Professional Guidance on the Role of NIPS as a First Tier Screening Test

The ACOG/SMFM practice bulletin that addresses prenatal screening for fetal chromosomal anomalies clearly states that both aneuploidy screening and diagnostic testing “should be discussed and offered to all patients regardless of maternal age or risk for chromosomal abnormality”

  • Aneuploidy screening
    • Serum screening with or without NT ultrasound or
    • cfDNA screening
  • Diagnostic testing (CVS or amniocentesis)

Notes

  • Standard serum screening remains a first-line option along with cell-free DNA screening, also known as noninvasive prenatal screening (NIPS), because additional chromosomal and single gene defects may be picked up with NT and performance may be more comparable to NIPS if the higher NIPS test failure rates are considered
  • While younger women may have a higher risk for fetal microdeletion syndromes than aneuploidy, ACOG does not recommend NIPS for microdeletions | Women who want information regarding microdeletions should be offered microarray testing using CVS or amniocentesis  

What Is NIPS?

NIPS is a blood test that utilizes cell-free DNA technology (cfDNA) to predict the risk for fetal genetic disorders during pregnancy. In 2011, NIPS was introduced as a screen for T21 (trisomy 21 or Down syndrome). Today, NIPS cover the most common aneuploidies (T21, T13 and T18), as well as sex chromosomes and may also include some microdeletions and single gene genetic disorders

How Does It Work?

  • DNA fragments (outside of cells) can be found floating in the blood of all individuals
  • In every pregnant woman, there are fragments from
    • Her own DNA
    • Fragments of placental DNA (generally thought to derive from the outer cytotrophoblast rather than the inner mesenchymal layer)
  • A maternal blood sample is obtained ≥10 weeks (with some labs offering testing beginning at 9 weeks) of pregnancy
    • Usually performed at 11 to 13 weeks
  • Fetal Fraction
    • The percentage of fetal DNA found in maternal blood is known as the fetal fraction | Typical range 3 to 13% of maternal cfDNA
    • The fetal fraction is critical to the success of NIPS | Minimum required approximately 2 to 4%
    • Sensitivity drops with lower fetal fraction and if too low, test failure will result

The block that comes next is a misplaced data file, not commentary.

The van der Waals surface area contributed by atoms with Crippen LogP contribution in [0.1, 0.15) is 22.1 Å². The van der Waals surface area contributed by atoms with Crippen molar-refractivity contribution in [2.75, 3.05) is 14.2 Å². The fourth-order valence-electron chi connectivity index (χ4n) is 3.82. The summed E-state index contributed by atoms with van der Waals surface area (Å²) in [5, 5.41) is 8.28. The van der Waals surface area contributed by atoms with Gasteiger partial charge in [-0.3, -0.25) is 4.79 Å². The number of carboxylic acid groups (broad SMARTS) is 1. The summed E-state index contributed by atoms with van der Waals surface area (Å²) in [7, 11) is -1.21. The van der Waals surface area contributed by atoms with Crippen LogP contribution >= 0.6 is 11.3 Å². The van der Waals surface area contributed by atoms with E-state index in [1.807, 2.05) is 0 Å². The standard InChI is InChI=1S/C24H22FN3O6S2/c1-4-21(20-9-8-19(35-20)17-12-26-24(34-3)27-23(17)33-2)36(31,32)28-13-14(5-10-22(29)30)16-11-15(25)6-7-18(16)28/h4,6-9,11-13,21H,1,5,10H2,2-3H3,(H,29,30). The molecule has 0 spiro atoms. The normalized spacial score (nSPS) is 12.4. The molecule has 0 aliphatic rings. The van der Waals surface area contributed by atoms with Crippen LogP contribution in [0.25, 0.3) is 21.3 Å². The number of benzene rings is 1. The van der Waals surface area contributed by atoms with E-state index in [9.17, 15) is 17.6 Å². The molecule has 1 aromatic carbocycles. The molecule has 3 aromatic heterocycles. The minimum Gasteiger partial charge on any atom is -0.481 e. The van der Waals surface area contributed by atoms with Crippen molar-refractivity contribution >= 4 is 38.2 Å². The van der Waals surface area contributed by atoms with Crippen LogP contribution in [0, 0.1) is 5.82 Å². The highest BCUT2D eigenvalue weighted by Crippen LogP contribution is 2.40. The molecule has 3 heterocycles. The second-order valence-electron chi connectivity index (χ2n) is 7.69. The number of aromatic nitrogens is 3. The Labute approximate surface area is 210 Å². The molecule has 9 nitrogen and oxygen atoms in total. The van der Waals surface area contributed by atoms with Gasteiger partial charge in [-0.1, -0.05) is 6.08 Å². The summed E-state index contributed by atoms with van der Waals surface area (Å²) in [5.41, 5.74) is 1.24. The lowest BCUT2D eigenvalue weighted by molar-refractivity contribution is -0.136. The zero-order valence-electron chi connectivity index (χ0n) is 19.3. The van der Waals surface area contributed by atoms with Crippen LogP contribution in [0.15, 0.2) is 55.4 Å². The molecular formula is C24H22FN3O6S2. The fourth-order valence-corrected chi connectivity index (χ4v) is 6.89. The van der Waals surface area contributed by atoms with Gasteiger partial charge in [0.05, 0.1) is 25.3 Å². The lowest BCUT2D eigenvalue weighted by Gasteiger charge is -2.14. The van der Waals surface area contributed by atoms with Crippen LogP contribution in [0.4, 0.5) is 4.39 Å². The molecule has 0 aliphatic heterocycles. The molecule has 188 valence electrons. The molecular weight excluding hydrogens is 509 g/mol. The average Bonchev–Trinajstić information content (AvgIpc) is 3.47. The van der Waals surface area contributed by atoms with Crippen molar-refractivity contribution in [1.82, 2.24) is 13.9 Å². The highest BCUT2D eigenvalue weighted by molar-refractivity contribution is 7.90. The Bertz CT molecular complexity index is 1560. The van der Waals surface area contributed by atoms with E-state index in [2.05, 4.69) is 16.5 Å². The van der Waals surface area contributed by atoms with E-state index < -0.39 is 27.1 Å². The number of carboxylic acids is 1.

Technologies

  • Generally, NIPS utilizes next generation sequencing and bioinformatics algorithms to interrogate DNA fragments that have been extracted from maternal samples
    • SNP-based: Bioinformatic algorithms combine risk from individual targeted single nucleotide polymorphisms (SNPs) to differentiate maternal from placental DNA fragments
      • SNP is the only analysis that can report on zygosity and individual fetal fractions in the case of twins (dependent on laboratory)
    • Quantification method: Bioinformatic algorithms determine the amount of DNA from chromosomal regions of interest | E.g. if too much chromosome 21 DNA is detected, then a ‘screen positive’ result for T21 will be generated

What Disorders Are Included?

  • T13, T18 and T21
    • Most effective at screening for T21
  • Chromosomes X and Y (fetal sex usually available)
  • Sex chromosome conditions (depending on the lab)
    • Monosomy X (Turner syndrome)
    • 47,XXX (Triple X syndrome)
    • 47,XXY (Klinefelter syndrome)
    • 47,XYY (Jacob’s syndrome)
  • Microdeletions (also known as copy number variants or CNVs) are available with more extensive panels | CNVs occur in 0.4% of pregnancies and are not related to maternal age
    • 22q11.2 deletion syndrome (DiGeorge syndrome) | 1,3000 to 1,4000 live births | May be more prevalent prenatally and cases may be missed at birth (see ‘Related ObG Topics)
    • 1p36 deletion syndrome | 1 in 5,000 to 1 in 10,000 live births
    • 4p16.3 deletion syndrome (Wolf-Hirschhorn syndrome) | 1 in 50,000 live births
    • 5p15.2 deletion syndrome (Cri du Chat syndrome) | 1 in 20,000 to 1 in 50,000 live births
    • 15q11.2 deletion syndrome (Angelman syndrome/Prader-Willi syndrome) |1 in 12,000 to 20,000 (AS) | 1 in 10,000 to 30,000 (PWS)

SYNOPSIS: